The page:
As everyone awaits the arrival of his follow-up to good kid, M.A.A.D. city, Kendrick Lamar covers the latest issue of Billboard magazine, and inside, he keeps his lips sealed on the project and won’t even reveal the album’s name.
No stranger to stirring things up in hip-hop, the “King of New York” does, however, open up about other trending topics like a particular Australian femcee and her place in the genre, the death of Michael Brown in Ferguson and other killings by cops, and more.
Check out some excerpts from his cover story after the jump.
Ask Kendrick and he’ll tell you that with everything going on in the world, the end is near:
Lamar, who has said that he wasn’t raised devoutly religious, fingers the small figure of Christ dangling from a chain around his neck. “We’re in the last days, man — I truly in my heart believe that. It’s written. I could go on with Biblical situations and things my grandma told me. But it’s about being at peace with myself and making good with the people around me.”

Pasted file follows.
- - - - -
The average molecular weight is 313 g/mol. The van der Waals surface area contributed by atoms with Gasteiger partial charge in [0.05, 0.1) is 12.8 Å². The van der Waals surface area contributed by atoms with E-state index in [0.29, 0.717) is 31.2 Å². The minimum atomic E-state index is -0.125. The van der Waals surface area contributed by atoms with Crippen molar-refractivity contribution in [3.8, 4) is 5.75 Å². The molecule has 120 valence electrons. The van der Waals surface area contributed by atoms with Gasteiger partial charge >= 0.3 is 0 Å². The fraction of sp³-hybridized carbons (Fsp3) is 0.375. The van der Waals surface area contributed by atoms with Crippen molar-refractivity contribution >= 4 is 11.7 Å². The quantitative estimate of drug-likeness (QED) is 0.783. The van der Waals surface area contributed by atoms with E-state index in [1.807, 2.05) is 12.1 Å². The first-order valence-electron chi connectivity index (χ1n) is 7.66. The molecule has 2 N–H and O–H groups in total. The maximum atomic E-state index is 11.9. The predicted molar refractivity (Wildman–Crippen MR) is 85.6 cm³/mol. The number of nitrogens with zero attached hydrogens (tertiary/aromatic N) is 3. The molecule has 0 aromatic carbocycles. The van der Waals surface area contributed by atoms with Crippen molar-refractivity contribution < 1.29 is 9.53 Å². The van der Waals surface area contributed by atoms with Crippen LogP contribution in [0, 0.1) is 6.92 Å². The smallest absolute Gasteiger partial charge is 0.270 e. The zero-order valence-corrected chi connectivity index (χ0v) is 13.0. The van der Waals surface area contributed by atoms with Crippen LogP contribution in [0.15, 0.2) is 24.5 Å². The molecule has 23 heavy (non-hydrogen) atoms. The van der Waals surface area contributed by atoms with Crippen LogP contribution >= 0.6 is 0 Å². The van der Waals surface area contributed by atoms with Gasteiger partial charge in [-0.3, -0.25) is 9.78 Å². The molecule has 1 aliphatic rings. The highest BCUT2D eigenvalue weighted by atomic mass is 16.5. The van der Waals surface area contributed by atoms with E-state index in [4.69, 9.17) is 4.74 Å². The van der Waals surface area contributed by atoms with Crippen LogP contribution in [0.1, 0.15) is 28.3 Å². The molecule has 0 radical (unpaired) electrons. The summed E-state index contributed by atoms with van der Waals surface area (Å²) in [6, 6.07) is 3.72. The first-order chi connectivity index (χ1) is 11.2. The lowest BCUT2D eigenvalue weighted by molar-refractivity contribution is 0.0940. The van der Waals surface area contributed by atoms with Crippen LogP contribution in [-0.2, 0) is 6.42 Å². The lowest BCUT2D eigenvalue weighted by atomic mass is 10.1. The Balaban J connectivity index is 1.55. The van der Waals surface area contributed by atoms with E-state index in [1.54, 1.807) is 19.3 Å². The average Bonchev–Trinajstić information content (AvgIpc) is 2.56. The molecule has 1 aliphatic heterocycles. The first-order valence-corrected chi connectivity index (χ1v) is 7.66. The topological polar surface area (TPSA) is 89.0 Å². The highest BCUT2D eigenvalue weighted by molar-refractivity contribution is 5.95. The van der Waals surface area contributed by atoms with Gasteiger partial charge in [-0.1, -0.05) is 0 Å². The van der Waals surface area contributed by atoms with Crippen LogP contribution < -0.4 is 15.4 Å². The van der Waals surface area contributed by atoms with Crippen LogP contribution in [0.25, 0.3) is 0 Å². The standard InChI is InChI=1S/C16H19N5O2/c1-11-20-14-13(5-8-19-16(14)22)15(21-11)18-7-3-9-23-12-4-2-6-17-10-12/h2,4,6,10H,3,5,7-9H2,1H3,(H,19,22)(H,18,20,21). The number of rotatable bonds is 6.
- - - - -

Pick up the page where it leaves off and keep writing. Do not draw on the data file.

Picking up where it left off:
Speaking of making good, his controversial “Control” verse called out several of his fellow rappers, but one he’s leaving alone? Iggy Azalea.
“She’s doing her thing,” he says. “Let her. People have to go through trials and tribulations to get where they at. Do your thing, continue to rock it, because obviously God wants you here.” Lamar was similarly gracious in 2014, when he got shut out at the Grammys after earning seven nominations. Macklemore beat him out for best new artist and best rap album, then texted Lamar an apology for doing so (which he also posted to Instagram). Lamar called Macklemore “a genuine dude,” adding, “I wish him much success.”
Kendrick, who grew up in Compton, didn’t say much about his own troubled past, but admits to being treated unfairly by police “plenty of times,” relating his experiences to the police brutality making headlines today:
“I wish somebody would look in our neighborhood knowing that it’s already a situation, mentally, where it’s f—ked up. What happened to [Michael Brown] should’ve never happened. Never. But when we don’t have respect for ourselves, how do we expect them to respect us? It starts from within. Don’t start with just a rally, don’t start from looting — it starts from within.”
Check out the rest of his interview over at Billboard.
PHOTO CREDIT & SOURCE: Billboard